Start talking tours to any Deadhead you know and just say “Spring ’77”–chances are a big smile will steal across his or her face. That’s because of all the road trips in the Grateful Dead‘s long history, arguably the one that saw the most consistently high level of playing was the Spring ’77 tour the band undertook in support of its forthcoming Terrapin Station album. And that’s why, out of the 36 volumes in the Dick’s Picks series, only one, Dick’s Picks Vol. 29–5/19/77 Fox Theatre Atlanta, GA 5/21/77 Lakeland Civic Center Arena Lakeland, FL is a 6-CD set (there isn’t even a 5-CD set)! Inside are two complete shows minus one encore (from the Florida show), plus some equally fantastic, unlisted bonus tracks from a 10/11/77 show in Norman, Oklahoma, all impeccably recorded by Betty Cantor-Jackson. Comes with original slipcased packaging. Real Gone is also releasing Dick’s Picks Vol. 27–Oakland Coliseum Arena, Oakland, CA 12/16/92 ; this is the only Dick’s Picks volume to feature the final Dead line-up, with Vince Welnick assuming all keyboard duties after the departure of Bruce Hornsby, and, fittingly enough, it provides quite the showcase for the ex-Tubes keyboardist’s vocal chops on the unexpected covers of the Who’s “Baba O’Riley” and the Beatles’ “Tomorrow Never Knows!” Those are two of the four bonus songs taken from the next night’s show at the same venue; the rest of this 3-CD set presents the complete 12/16/92 Oakland show, which offers among its treasures a rare (albeit abbreviated), ’90s reading of “Dark Star.” One of the best ’90s Dead shows, presented in HDCD sound.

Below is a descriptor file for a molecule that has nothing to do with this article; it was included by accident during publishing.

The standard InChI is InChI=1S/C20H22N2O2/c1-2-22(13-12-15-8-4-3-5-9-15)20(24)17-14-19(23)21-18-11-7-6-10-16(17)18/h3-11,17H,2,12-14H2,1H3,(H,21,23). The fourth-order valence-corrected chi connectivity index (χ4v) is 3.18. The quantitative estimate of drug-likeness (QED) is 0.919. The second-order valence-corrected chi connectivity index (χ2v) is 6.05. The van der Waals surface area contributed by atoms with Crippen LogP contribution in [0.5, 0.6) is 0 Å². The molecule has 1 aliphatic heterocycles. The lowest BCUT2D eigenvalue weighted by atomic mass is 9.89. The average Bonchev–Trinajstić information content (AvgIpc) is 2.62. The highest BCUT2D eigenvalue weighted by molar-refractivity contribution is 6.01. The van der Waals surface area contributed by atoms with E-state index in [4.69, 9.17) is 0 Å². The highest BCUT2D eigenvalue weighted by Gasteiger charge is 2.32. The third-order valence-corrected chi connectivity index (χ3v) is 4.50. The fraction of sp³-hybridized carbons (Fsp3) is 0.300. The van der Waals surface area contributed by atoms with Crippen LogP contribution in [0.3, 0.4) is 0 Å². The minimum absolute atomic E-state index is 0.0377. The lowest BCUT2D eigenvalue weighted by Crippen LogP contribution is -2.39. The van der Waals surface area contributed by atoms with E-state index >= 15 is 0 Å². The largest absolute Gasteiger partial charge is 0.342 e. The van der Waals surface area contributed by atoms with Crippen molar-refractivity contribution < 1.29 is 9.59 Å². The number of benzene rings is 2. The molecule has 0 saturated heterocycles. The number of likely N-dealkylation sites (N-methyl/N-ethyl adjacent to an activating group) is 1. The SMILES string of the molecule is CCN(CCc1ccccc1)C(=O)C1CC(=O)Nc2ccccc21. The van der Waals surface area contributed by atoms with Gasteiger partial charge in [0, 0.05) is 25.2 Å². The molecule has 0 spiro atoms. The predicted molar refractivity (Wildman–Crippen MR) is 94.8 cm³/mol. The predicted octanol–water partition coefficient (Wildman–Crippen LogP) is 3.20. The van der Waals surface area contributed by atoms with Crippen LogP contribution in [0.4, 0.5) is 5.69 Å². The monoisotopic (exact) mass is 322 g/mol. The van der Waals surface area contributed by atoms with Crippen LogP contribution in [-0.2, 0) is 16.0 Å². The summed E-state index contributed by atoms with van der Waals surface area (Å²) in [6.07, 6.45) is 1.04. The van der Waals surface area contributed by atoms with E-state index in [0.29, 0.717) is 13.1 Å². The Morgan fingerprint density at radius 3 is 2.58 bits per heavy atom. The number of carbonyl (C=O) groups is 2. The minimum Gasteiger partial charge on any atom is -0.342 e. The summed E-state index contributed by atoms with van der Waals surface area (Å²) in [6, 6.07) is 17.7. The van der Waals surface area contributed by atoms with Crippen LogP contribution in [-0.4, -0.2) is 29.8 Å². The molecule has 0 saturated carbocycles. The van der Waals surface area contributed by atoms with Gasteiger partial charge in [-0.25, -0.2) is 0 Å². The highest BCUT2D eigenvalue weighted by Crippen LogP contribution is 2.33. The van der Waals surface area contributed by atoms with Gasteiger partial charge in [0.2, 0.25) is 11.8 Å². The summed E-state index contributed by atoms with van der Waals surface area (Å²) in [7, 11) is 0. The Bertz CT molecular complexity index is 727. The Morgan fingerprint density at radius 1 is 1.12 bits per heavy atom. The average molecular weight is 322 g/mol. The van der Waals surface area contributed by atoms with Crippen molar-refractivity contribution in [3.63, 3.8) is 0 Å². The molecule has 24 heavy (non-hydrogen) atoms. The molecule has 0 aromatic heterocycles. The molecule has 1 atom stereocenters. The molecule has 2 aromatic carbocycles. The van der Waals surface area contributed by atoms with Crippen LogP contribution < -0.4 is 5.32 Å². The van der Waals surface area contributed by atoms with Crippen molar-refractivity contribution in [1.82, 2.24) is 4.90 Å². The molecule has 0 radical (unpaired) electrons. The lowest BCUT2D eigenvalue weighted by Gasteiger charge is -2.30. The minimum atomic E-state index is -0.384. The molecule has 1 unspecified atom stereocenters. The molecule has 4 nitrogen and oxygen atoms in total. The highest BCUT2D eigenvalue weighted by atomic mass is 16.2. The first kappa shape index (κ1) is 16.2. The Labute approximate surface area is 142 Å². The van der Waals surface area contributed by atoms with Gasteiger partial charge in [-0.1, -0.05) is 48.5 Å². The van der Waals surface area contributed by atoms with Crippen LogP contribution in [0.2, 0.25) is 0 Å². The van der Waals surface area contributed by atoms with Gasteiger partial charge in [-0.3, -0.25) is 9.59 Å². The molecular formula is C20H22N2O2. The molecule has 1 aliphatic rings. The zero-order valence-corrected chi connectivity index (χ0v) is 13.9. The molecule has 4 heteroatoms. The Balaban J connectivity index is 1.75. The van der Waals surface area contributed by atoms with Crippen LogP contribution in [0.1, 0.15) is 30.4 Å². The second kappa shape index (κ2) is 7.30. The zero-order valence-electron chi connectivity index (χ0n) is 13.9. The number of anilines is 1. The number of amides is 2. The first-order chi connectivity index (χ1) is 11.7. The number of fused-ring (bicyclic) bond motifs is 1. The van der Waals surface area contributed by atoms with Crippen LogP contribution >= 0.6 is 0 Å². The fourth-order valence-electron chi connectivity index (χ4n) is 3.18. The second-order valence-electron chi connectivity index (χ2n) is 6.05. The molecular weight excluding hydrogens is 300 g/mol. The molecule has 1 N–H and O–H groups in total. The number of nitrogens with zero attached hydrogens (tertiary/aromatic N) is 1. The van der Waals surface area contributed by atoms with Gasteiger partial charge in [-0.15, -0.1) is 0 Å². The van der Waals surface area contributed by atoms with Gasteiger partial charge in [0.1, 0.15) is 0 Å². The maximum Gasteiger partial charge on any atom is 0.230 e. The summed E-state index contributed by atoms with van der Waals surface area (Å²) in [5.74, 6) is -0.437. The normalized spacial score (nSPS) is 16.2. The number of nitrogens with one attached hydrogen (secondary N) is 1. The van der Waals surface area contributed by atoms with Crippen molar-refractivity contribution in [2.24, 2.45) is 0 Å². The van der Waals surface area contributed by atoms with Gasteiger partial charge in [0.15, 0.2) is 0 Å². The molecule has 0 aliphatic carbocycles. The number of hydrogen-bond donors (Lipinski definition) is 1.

JULY 1, 2016 RELEASES FROM REAL GONE MUSIC
Ajejandro Jodorowsky, El Topo: Soundtrack Album (Limited “Coke Bottle” Clear Vinyl Edition) (Links TBD)
Alejandro Jodorowsky, Alejandro Jodorowsky’s The Holy Mountain: Original Soundtrack (Limited White Vinyl Edition) (Links TBD)
Question Mark and The Mysterians, Action (Limited Yellow Vinyl Edition) (Amazon U.S. / Amazon U.K. / Amazon Canada TBD)
Clint Eastwood, Rawhide’s Clint Eastwood Sings Cowboy Favorites (Limited “Tobacco Brown” Vinyl Edition) (Amazon U.S. / Amazon U.K. / Amazon Canada TBD)
The Electric Prunes, The Complete Reprise Singles (Links TBD)
The Tubes, Young & Rich/Now (2-CD Set) (Amazon U.S. / Amazon U.K. / Amazon Canada TBD)
Patty Duke, The Complete Album Collection (2-CD Set) (Amazon U.S. / Amazon U.K. / Amazon Canada TBD)
Grateful Dead, Dick’s Picks Vol. 29–5/19/77 Fox Theatre Atlanta, GA 5/21/77 Lakeland Civic Arena Lakeland, FL (6-CD Set) (Links TBD)
Grateful Dead, Dick’s Picks Vol. 27–Oakland Coliseum Arena, Oakland, CA 12/16/92 (3-CD Set) (Links TBD)